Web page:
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Osama bin Laden sits with his successor Ayman al-Zawahri.

REUTERS/Hamid Mir

What We’re Watching: US kills Al-Qaida leader, Pelosi's Taiwan pit stop, Yemen holds its breath, tensions rise between Kosovo and Serbs

US kills al-Qaida leader

President Joe Biden addressed the nation Monday night to make an announcement 21 years in the making: the US killed al-Qaida leader Ayman al-Zawahri in a drone strike in Kabul over the weekend. Osama bin Laden’s right-hand man and key architect in the 9/11 terror attacks was killed in the first US attack in Afghanistan since the American withdrawal last August. The operation – a major counterterrorism coup for Biden – reportedly saw al-Zawahri killed at the home of a staffer to senior Taliban leader Sirajuddin Haqqani. A CIA ground team, with the help of aerial reconnaissance, has confirmed the death. “My hope is that this decisive action will bring one more measure of closure,” Biden told loved ones of 9/11 victims. He also warned that the US “will always remain vigilant … to ensure the safety and security of Americans at home and around the globe.” With al-Qaida franchises having cropped up globally over the past decade, the death of Zawahri – who was wary of the brand’s localization and its effect on his authority – will present a challenge for control of the militant group.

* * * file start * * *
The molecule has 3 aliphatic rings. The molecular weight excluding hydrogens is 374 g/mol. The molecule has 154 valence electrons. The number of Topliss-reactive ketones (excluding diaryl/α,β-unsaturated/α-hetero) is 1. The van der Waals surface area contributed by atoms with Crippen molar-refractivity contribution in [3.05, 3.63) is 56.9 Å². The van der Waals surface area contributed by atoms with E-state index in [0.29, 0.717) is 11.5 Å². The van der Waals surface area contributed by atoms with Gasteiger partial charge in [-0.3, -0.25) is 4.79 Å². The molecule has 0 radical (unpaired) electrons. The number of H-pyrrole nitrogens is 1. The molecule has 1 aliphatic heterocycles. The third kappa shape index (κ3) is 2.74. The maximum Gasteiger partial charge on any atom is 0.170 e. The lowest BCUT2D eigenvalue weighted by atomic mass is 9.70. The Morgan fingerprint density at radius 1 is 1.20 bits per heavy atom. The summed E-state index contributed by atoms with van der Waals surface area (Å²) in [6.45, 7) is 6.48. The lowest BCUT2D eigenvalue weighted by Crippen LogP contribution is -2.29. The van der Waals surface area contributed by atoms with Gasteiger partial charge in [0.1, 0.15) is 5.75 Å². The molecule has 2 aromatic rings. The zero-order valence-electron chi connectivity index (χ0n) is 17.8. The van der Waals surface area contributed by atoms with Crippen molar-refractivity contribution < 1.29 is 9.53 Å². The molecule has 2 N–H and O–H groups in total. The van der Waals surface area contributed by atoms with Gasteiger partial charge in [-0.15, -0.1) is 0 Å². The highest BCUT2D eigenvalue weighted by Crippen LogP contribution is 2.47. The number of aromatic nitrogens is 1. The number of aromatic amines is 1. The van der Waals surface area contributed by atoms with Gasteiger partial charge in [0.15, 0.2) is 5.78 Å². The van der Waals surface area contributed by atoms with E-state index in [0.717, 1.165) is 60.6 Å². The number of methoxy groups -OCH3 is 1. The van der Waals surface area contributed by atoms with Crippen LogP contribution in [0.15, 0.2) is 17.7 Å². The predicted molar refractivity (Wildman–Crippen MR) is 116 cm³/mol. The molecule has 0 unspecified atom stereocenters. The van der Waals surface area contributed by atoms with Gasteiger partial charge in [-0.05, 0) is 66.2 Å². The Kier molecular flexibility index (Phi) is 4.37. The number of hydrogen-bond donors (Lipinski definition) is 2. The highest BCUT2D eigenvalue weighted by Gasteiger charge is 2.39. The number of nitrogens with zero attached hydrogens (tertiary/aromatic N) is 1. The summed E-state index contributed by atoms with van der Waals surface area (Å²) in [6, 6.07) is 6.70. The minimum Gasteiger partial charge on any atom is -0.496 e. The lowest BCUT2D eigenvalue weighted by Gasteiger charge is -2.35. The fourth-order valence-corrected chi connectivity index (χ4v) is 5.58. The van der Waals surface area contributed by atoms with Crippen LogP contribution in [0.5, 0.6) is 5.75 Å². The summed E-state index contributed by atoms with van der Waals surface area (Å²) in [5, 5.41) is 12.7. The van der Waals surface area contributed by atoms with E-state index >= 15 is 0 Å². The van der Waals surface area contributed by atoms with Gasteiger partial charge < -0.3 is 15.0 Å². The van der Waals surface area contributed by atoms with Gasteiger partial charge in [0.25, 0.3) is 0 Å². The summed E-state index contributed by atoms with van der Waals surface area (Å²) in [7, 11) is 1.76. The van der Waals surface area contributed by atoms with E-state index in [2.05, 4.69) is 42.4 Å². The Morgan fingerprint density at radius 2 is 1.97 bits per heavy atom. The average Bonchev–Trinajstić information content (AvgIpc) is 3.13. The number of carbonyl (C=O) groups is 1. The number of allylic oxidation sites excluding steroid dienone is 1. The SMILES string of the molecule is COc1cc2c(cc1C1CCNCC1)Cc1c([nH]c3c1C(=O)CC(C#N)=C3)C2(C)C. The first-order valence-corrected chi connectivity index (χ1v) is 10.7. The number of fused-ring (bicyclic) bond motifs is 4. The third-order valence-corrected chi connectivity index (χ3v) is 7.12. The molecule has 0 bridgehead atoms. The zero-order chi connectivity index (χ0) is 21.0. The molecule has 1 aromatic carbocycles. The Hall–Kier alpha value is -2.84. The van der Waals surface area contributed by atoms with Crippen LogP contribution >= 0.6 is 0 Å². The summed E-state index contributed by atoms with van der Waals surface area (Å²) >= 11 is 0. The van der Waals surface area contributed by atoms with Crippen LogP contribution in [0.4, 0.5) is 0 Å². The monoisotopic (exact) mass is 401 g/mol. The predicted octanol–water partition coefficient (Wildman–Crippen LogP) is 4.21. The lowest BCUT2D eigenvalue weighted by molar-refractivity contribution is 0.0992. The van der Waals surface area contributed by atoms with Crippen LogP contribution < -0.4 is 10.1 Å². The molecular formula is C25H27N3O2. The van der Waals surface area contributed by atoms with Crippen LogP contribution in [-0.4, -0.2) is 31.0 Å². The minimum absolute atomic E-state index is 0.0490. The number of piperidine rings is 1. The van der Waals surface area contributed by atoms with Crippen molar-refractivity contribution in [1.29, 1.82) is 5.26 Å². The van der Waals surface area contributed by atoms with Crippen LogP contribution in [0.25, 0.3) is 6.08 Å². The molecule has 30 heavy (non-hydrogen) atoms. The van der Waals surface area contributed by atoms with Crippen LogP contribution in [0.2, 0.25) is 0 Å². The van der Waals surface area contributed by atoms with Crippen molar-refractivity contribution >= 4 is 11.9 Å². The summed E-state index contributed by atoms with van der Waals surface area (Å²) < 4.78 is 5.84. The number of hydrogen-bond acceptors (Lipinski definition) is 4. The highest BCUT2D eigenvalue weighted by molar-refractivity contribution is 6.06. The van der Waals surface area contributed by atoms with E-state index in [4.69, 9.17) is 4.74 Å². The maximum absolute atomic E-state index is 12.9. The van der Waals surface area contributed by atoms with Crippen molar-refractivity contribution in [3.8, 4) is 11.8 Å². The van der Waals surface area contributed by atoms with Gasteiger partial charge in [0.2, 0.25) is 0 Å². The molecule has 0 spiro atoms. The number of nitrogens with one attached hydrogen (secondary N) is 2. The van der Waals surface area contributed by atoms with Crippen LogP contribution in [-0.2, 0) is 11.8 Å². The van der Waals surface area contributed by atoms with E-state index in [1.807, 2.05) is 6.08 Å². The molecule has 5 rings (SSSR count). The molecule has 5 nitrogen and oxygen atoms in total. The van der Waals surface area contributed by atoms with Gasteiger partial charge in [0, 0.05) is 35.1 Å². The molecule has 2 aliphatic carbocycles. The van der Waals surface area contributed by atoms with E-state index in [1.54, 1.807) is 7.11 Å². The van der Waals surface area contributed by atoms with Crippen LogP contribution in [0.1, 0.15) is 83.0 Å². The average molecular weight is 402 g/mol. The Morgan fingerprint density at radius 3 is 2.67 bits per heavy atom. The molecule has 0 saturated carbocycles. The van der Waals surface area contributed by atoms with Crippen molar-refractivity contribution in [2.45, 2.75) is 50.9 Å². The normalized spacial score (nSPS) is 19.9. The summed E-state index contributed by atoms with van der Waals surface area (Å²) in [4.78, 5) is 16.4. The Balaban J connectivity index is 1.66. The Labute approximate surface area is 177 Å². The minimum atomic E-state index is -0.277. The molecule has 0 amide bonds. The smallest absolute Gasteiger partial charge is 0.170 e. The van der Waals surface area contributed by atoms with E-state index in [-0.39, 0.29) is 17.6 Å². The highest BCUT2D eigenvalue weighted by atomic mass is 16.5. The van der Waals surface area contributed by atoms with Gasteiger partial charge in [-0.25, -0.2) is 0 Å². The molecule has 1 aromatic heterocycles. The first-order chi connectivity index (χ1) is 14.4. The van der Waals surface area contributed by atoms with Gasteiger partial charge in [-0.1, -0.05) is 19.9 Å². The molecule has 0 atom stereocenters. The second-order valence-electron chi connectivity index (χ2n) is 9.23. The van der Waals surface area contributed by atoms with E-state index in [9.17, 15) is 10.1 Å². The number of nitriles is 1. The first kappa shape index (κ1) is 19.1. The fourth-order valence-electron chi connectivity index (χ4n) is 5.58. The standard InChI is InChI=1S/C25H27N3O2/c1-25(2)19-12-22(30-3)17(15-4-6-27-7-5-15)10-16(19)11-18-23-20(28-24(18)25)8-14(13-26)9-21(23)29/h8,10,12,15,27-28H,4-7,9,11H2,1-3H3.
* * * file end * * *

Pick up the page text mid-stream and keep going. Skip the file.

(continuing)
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Osama bin Laden sits with al-Qaeda's second-in-command Ayman al-Zawahri in 2001.

Reuters.

US braces for impact as UN finds al-Qaida resurgent

Al-Qaida is resurging in Afghanistan. The militant group is recruiting, raising funds, positioning itself to conduct long-distance attacks, even upping its propaganda, and remains close to the Taliban.